IOPC welcomes aim of proposed changes to the law governing police driving
The Independent Office for Police Conduct (IOPC) has welcomed government proposals for changes to the law, guidance and practice surrounding police pursuits. We have made some suggestions to help ensure that the new law achieves its aims, without unintended consequences for public safety.
In our response to a Home Office consultation launched in May, we support the intent that police officers who are appropriately trained and have been authorised to do so, should be able to pursue suspects or respond to emergencies without fear of prosecution or disciplinary action.
Police drivers involved in pursuits or responding to emergencies are currently held to the driving standard of a ‘careful and competent’ motorist. We endorse the view that this does not take into account the expert training and experience of police drivers. We therefore agree with a proposal to change the driving standard to that of a ‘careful and competent police driver’.
We would like the legislation to specifically state that this is a police driver ‘trained to the relevant appropriate standard.’ This separate standard will allow investigators and the Crown Prosecution Service to take account of a driver’s higher level of training and skill. It will also reinforce the importance of police drivers receiving high quality training.
IOPC Deputy Director General Ian Todd said: “Police drivers need to pursue suspects and respond quickly to emergency calls as part of their duty – and that’s what the public want them to do. So it’s right that their training and skills are properly recognised in law.
“Deaths and injuries involving police drivers are thankfully rare. However, pursuing suspects and responding to emergencies carries risks not only for the police and the driver of any pursued vehicle, but for passengers, bystanders and other road users. Our experience investigating fatal road incidents has given us considerable insight into the traumatic impact these have on injured parties, their families and the police officers involved.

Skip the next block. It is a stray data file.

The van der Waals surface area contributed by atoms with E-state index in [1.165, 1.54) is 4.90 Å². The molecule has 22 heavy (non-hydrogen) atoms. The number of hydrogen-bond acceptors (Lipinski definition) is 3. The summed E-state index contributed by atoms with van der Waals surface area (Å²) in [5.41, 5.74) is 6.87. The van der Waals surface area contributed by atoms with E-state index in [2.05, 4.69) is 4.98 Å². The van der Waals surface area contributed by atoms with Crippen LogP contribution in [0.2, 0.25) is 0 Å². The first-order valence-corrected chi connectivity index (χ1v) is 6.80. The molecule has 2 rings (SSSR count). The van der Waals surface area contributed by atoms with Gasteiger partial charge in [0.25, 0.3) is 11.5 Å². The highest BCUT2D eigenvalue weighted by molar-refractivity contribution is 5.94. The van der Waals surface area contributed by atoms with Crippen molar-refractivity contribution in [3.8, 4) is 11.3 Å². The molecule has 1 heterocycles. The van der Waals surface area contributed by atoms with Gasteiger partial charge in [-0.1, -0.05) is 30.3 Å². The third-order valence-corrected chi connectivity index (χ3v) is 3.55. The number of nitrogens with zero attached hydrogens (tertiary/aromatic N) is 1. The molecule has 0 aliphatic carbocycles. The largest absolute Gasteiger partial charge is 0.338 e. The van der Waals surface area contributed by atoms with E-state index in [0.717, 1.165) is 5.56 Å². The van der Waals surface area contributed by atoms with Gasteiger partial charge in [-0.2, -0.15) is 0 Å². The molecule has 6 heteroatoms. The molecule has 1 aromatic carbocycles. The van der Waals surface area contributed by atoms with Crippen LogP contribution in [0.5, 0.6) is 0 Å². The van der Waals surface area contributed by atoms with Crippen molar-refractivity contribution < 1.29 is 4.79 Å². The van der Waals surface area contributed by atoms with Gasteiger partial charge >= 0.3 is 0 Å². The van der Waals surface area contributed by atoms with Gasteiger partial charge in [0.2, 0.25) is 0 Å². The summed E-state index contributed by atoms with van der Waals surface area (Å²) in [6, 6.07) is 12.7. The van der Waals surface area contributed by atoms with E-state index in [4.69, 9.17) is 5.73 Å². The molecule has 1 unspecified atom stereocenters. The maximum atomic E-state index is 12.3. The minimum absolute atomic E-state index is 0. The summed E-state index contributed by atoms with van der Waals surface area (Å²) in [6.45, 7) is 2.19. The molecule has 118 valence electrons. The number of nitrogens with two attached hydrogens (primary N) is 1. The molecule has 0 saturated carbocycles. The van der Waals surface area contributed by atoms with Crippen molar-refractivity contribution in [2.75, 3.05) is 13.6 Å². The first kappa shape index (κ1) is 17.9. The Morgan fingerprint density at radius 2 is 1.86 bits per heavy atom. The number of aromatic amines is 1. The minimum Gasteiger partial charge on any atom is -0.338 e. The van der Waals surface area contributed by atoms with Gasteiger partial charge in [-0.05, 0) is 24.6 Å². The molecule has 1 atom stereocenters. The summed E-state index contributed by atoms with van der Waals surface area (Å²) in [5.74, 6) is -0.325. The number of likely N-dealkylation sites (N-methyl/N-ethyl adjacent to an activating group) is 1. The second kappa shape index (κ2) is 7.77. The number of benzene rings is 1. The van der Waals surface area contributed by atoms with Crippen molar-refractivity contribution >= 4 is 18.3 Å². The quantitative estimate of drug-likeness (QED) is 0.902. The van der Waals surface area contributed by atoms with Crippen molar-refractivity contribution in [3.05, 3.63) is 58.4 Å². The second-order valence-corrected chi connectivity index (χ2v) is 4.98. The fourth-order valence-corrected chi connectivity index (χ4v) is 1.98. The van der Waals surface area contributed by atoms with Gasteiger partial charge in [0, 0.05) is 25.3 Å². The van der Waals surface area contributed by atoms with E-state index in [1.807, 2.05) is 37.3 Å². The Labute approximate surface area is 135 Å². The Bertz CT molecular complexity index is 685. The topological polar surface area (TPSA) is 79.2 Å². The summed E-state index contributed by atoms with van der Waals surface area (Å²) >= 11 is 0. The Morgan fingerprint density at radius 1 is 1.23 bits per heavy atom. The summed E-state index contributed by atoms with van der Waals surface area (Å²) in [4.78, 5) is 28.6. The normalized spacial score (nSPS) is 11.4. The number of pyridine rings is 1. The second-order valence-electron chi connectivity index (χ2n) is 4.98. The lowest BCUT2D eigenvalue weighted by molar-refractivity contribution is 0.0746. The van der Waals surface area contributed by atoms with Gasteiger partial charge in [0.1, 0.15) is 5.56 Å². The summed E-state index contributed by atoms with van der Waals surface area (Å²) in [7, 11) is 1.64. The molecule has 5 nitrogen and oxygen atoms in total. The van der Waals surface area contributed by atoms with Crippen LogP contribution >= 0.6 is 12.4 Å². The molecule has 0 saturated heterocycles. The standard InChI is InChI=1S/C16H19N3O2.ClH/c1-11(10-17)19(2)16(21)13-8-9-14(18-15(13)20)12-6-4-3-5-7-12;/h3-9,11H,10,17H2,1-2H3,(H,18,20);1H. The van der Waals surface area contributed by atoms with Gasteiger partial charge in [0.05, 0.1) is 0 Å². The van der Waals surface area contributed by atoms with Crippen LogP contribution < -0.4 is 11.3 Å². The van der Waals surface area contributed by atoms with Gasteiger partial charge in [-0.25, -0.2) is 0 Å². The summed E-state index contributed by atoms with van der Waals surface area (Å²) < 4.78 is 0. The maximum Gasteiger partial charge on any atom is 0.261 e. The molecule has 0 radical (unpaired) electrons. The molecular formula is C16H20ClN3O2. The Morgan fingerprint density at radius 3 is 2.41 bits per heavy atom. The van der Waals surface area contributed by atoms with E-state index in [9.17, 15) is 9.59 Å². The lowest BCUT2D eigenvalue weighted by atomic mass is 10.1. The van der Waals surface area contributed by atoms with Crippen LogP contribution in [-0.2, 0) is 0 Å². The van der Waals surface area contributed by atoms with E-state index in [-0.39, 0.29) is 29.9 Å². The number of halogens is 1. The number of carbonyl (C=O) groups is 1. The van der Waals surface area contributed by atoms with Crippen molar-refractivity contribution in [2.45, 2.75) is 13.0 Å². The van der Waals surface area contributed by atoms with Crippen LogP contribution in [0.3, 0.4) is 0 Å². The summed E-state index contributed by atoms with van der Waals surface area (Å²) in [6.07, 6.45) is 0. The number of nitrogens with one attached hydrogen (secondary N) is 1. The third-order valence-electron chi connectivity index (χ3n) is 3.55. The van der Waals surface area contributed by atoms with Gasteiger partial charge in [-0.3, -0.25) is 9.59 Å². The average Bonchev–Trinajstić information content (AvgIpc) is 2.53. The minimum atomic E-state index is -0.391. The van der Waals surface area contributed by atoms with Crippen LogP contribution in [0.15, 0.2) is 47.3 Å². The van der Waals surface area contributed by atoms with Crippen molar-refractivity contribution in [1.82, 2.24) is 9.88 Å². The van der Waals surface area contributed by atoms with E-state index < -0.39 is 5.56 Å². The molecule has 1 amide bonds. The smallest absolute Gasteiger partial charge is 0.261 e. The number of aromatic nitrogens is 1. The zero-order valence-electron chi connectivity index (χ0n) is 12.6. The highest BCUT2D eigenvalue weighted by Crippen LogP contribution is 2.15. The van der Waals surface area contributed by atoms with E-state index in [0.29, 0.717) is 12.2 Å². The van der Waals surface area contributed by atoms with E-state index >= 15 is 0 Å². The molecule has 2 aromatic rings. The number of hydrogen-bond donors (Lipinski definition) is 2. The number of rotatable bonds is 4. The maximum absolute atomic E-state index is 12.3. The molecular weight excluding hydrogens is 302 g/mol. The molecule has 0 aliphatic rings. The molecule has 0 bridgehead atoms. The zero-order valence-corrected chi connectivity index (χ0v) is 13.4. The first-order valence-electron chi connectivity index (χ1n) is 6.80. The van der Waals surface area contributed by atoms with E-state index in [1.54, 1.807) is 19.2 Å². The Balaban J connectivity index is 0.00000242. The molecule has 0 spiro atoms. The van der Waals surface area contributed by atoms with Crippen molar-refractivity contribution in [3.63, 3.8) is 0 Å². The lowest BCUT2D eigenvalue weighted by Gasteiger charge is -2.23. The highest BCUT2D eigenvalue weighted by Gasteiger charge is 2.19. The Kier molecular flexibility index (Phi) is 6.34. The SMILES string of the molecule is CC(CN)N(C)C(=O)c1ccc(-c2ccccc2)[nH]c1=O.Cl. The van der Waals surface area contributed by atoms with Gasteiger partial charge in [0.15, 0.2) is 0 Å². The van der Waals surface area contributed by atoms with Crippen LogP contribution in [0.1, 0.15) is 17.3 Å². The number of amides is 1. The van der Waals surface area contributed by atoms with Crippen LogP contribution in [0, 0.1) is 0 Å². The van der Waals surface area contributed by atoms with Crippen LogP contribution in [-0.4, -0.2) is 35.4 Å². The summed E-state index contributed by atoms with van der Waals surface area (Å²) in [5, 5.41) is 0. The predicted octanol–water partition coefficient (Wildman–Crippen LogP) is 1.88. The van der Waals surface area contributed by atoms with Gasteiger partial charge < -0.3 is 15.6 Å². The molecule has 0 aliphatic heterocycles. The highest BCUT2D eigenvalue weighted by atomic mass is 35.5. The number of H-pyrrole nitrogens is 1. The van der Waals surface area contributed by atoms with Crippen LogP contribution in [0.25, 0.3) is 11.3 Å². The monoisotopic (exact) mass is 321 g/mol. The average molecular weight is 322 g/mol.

“While we broadly welcome the proposals, any change to legislation must not have unintended consequences for public safety, nor must it undermine the ability to hold the police to account for their decision-making and risk-assessment during pursuits or when driving at speed.”
The IOPC also supports a proposed review, and any necessary amendment, of the emergency services’ exemptions from certain aspects of road safety law (speed limits and road signs for example) to provide greater clarity and consistency. There needs to be a logical approach that takes account of current road design, markings and signage.
For consistency and fairness the proposed reforms should apply to both police pursuits and emergency response driving. It would be illogical to adopt different standards as similar issues can arise in both types of driving.
While we acknowledge concerns about the impact of investigations on officers who were engaged in pursuits, our statistics show that it is very uncommon for an officer to be prosecuted following investigations by us or our predecessor the IPCC (Independent Police Complaints Commission).
From 97 independent investigations completed between 1 April 2012 and 30 September 2017 two officers were prosecuted for pursuit-related incidents and none convicted. Over the same period five officers were prosecuted following investigations into emergency response driving, resulting in four convictions.
In our response to the consultation, we stress that this is an incomplete picture as the majority of police-related road traffic incidents are investigated by the police themselves, while we investigate only the most serious cases. We are not aware of any national data that shows how many officers overall have been prosecuted following investigations.